Chronic snooze button use means you need more sleep, according to experts
Jan 9, 2024, 1:00 PM
SALT LAKE CITY — A study performed at Stockholm University found that hitting the snooze button had no negative impacts on cognitive function throughout the day.
However, a University of Utah professor said that chronically hitting the snooze button is a sign that you need more rest.
Kelly Baron, the director of the University of Utah’s Behavioral Sleep Medicine program, said that “having to hit the snooze button multiple times is really a sign that your brain is not ready to wake up, you know that you need more sleep.”
During the Stockholm University study, participants used the snooze button sparingly, for only 30 minutes. When they were fully awake, they were given cognitive evaluations.
Researchers found that participants experienced less sleep inertia following the use of the snooze button.
According to Baron, sleep inertia is also referred to as sleep drunkenness. It occurs when one experiences grogginess and cognitive slowness.
“[Experiencing] a little bit of that is normal, actually … in the first 30 minutes of waking up, most people do feel a little bit groggy,” said Baron. “The brain does need some boot-up time.”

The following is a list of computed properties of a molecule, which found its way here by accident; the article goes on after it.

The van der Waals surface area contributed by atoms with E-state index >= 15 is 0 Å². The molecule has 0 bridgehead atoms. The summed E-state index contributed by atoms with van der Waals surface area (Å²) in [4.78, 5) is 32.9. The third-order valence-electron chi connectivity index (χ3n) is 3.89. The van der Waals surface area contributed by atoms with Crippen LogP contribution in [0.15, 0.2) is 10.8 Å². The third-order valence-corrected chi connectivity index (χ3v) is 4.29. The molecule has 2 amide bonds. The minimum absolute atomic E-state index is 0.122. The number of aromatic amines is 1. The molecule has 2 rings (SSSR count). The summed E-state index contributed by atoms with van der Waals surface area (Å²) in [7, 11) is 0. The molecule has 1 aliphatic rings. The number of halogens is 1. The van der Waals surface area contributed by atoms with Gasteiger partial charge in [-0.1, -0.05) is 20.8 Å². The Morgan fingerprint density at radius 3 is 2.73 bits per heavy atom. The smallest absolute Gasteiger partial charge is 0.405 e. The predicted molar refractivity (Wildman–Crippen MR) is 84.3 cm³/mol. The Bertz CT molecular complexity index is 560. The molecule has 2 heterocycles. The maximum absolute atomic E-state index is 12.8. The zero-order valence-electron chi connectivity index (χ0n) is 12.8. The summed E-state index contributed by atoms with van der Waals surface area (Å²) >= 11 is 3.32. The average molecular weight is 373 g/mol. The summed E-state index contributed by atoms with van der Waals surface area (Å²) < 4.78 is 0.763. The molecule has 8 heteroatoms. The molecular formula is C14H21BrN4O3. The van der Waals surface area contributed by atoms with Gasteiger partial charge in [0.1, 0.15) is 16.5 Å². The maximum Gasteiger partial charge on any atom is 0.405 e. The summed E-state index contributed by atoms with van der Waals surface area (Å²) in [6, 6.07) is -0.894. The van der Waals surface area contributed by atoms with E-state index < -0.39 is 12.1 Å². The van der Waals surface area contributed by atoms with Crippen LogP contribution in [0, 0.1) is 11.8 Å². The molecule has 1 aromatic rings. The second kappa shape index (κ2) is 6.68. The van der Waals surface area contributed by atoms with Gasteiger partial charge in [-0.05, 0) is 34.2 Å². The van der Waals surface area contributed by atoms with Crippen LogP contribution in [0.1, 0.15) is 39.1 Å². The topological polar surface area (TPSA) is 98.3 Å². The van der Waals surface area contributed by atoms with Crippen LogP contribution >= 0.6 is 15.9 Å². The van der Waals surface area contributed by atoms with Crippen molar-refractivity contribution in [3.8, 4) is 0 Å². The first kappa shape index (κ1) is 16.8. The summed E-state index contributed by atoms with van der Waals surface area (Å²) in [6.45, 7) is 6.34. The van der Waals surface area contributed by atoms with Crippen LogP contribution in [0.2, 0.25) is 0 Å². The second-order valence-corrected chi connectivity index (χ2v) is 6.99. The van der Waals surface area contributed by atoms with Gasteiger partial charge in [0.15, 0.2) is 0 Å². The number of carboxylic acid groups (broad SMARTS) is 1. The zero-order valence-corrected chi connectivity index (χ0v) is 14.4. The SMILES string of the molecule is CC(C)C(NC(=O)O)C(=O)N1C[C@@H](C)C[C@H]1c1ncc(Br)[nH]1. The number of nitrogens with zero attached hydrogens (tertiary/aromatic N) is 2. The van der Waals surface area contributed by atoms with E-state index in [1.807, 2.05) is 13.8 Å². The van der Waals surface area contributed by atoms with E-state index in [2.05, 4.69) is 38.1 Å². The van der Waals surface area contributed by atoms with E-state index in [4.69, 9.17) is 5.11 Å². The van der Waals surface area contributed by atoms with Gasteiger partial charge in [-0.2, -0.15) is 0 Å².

Most likely to use the snooze button
Baron said that adolescents are likely to hit the snooze button because they aren’t getting enough rest.
“[Adolescents] biologically want to stay up later,” said Baron. However, early morning school start times and packed schedules can prevent them from getting the recommended nine hours.
Older people are also likely to hit the snooze button. Baron said that they usually experience more health issues that impact their quality of sleep.
“In that case, the snooze button may be just trying to compensate for having disrupted sleep at night,” Baron said. “Having broken sleep actually could feel worse than having shorter but more consolidated sleep,” she added.
Getting enough sleep
It’s also important to get enough sleep. Inadequate sleep can lead to many health problems such as dementia and heart disease, according to the National Institute of Health.
Baron said that maintaining a consistent sleep schedule is important in getting enough rest. Hold yourself accountable for going to sleep and waking up at the same time.
“Catching up might feel good in the short term, but then it can make it harder to get back on track on Monday morning,” said Baron.
Additionally, sleep should be a priority. Build wind-down time into your schedule.
Baron advised avoiding bright light and binge-watching before bedtime. The light interferes with melatonin production. Melatonin is the hormone related to the body’s natural sleep-wake cycle.
As little as 20 or 30 minutes of additional sleep per night can improve somebody’s health, according to Baron.
“If you’re having extreme sleepiness in the morning or difficulty staying awake or sleepiness driving, that could be a sign that you have a sleep disorder or that you’re just not getting enough sleep,” said Baron.
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